Is The Quest For “Software Margins” To Blame For Twitter’s Trolls, Facebook’s Russians and YouTube’s Fake News?

Nothing gets an investor’s heart racing like the phrase “software margins.” It’s shorthand for the concept than businesses which are primarily bits (not atoms) have some very attractive characteristics: fixed development costs, economies of scale in deployment & servicing, and “winner take most” markets with pricing power. The resulting impact is very profitable, fast-growing success stories with high gross and net margins. Dismissing a company as “nice but doesn’t have software margins’ is the “yeah, nice personality I guess” of venture investing.


Photo by Bill Jelen on Unsplash

So if you believe that in order to access growth capital and consistently trade at a high multiple as a public stock a company needs to maintain the margin-profile of a best-of-class software company, what might be the tradeoffs?

Well, maybe you focus engineering efforts disproportionately on growth and revenue-generating projects. And perhaps you see Sales & Marketing as necessary but every other non-product function – Policy, Customer Support, HR – as margin sucking cost centers.

Could Facebook, Twitter and YouTube spend more money on faster responses to abuse reports, more accurate content review tools, better ethics training for engineers, more manual investigations of identity theft and fraud? Sure. Would these lead to better products despite being fundamentally non-scalable? We can debate whether the answer is between “partially” and “substantially” but the impact would certainly positive.

Will we find that there were types of technology businesses which we thought had “software margins” but were understaffing customer support, content moderation, and policy enforcement because managing a global social network is just fundamentally different than selling expense software into the Fortune 500? These are questions not proposals, but when I look at some of the struggles my favorite consumer tech companies are facing, I do wonder if the requirements to fit a certain margin profile are one of the structural constraints to solving their issues faster.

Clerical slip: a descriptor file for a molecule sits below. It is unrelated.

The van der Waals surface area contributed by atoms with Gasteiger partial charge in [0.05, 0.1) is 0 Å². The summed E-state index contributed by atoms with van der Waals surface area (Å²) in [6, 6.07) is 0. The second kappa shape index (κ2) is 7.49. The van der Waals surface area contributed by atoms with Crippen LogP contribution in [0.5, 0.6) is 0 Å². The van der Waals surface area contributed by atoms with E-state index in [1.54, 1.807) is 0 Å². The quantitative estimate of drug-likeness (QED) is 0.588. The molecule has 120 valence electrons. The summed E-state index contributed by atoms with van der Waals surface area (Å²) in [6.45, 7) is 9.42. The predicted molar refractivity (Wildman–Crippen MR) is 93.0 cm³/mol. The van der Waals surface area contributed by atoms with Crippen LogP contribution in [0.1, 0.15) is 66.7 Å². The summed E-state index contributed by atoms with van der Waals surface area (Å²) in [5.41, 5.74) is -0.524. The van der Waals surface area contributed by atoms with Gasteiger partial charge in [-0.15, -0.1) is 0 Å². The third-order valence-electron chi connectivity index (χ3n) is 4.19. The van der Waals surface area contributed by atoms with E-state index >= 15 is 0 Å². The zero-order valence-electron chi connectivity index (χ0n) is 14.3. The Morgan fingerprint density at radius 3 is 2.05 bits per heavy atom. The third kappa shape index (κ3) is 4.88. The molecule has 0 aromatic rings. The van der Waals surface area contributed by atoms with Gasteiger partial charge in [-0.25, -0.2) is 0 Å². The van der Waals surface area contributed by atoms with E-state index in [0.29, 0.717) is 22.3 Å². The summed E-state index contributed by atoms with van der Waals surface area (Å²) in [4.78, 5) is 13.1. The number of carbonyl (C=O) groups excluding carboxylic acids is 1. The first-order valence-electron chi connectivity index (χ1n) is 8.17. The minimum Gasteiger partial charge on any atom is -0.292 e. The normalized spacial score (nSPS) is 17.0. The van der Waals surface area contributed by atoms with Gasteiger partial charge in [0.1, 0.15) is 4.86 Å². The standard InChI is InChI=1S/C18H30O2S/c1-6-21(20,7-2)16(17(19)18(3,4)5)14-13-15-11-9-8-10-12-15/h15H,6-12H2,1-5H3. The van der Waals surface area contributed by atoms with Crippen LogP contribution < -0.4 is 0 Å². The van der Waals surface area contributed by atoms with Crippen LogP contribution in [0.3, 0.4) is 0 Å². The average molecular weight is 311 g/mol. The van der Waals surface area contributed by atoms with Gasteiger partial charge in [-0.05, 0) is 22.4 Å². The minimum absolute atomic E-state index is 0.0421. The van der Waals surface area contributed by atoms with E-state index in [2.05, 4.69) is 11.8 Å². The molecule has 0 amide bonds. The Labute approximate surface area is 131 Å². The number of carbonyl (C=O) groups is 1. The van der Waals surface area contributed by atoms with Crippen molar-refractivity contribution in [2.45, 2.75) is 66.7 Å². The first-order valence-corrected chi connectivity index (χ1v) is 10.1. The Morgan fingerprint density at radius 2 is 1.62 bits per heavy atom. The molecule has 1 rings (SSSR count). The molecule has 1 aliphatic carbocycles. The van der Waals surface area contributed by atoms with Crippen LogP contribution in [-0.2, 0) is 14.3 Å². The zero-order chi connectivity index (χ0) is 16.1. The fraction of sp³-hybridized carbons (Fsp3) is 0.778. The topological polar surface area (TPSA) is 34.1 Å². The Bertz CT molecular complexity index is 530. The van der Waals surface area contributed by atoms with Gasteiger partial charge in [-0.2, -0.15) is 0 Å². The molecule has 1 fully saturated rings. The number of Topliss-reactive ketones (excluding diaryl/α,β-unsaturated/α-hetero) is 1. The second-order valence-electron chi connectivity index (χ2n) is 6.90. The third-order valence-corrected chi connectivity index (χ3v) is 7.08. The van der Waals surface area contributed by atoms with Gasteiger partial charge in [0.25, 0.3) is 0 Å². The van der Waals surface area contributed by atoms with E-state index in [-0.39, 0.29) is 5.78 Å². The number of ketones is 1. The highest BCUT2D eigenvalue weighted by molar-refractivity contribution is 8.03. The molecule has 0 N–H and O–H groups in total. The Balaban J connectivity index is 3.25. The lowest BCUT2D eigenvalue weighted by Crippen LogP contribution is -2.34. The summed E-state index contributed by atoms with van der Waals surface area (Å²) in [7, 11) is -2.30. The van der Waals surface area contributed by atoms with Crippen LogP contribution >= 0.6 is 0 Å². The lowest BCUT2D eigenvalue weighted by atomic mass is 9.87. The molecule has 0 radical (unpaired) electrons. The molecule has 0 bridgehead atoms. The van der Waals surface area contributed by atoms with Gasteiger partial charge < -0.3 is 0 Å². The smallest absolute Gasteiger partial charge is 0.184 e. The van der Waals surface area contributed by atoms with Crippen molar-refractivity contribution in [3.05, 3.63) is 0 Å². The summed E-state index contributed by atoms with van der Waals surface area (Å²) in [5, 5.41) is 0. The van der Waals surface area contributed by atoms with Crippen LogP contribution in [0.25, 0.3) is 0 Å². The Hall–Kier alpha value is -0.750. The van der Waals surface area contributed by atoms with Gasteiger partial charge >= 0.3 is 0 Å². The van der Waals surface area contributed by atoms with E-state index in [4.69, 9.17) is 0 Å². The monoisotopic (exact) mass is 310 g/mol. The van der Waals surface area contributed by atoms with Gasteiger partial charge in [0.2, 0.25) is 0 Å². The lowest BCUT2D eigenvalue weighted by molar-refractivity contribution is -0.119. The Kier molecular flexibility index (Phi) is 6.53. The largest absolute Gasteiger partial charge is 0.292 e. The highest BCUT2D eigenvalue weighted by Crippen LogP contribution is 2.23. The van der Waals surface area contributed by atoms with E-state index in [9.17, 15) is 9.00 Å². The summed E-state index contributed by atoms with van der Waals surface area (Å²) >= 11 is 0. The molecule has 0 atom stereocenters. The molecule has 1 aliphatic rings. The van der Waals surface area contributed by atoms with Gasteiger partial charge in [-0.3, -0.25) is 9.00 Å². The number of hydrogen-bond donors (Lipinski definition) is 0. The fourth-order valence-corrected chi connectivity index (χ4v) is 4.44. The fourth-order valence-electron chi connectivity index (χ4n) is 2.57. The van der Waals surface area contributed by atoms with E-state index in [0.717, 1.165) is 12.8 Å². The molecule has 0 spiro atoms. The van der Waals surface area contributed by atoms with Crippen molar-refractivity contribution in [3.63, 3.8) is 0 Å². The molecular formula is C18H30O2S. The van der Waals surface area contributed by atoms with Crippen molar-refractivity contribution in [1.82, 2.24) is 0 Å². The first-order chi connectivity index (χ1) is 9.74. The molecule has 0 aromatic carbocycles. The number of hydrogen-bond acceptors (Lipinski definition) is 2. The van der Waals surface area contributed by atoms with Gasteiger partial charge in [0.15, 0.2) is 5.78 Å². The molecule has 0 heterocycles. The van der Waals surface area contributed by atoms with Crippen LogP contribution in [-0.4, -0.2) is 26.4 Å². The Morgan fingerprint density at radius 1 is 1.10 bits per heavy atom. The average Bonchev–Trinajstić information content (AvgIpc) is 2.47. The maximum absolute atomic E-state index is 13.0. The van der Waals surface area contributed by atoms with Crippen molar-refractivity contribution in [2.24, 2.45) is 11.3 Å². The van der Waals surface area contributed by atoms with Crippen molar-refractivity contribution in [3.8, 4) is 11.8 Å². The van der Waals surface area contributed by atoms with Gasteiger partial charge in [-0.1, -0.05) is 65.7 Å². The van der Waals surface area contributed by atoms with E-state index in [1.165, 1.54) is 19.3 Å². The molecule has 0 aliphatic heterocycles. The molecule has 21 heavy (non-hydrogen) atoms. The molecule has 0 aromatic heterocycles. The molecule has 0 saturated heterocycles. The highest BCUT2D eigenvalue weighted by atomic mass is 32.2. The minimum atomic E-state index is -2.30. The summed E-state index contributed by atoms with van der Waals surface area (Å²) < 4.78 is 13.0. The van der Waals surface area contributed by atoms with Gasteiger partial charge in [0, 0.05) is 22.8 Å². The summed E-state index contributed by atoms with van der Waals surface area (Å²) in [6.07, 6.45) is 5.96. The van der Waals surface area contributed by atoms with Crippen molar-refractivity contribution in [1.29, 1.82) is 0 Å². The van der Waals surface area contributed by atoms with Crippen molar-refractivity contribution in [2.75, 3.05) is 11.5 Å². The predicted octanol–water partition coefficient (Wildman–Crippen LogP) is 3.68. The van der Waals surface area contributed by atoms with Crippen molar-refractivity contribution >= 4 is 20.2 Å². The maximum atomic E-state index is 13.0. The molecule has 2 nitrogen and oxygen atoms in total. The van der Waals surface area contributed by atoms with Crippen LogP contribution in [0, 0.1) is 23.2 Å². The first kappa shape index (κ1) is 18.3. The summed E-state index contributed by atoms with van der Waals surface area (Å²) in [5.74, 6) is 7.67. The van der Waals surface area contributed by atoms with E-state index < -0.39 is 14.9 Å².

Venture Funds as Products. What We Changed for Homebrew III.

“What did you change about Homebrew III to better fit ‘seed phases’ versus seed rounds?” a fellow VC asked me after my previous post. That’s a great question! One consistent LP complaint I hear about new’ish fund managers is that they forget a bunch of fund construction and portfolio modeling decisions are connected. The amount you raise, the average check size, your follow-on strategy, the fund staffing and so on — these aren’t single points but instead need to all be driven from one’s mission and strategy. For Homebrew, we’ve optimized for a product offering that will appeal to our target customers (founders) and maximize spending our time being hands-on supporting startups. So if you look at each of our funds as a version of a product release, what’s new or different about Version, errr Fund, 3.0?


Actually not much. We’re still working with a very small group of institutional LPs, making a target of 6-8 investments each year during the seed phase, and keeping the partnership tight. But there was one non-traditional request we had and which our LPs agreed to support. We lengthened the initial investment period as well as the fund itself. In simpler language, Satya and I anticipate making more total investments in this fund (~32) than we did in the previous two (20 and likely ~25 respective), while not fundraising again until ~2022 (versus a more typical cycle of raising every three years or so that many < $200m funds employ). To execute this strategy we decided that ~$90m was the right size for Fund III. Here’s our thinking behind these figures:

  • Seed phases require patience and we don’t want companies to try and raise their Series A before they’re ready

When a VC is fundraising one of the stats they like to present to LPs is the quality and size of follow-on in the portfolio. For a seed investor like us that would mean “How many companies have raised a Series A (or later) and how good [brand name] are the investors leading those rounds?” This can sometimes consciously or unconsciously cause a VC to feel pressure to get their investments into their next round and marked-up in order to show momentum. In the first two Homebrew funds we’ve not always seen a correlation between speed of subsequent fundraising and long-term durability of company. Especially with founders who are in markets where they start earning revenue very early in a startup’s lifecycle, they sometimes choose to “fund” their business using this revenue and then go out when ready for a Series A. Creating a longer fund cycle for ourselves is consistent with the spirit with which we want to engage the founders we back and reduces the potential for mismatch between our incentives and theirs.

  • Larger, longer fund gives us a better shot to hit our recycling goals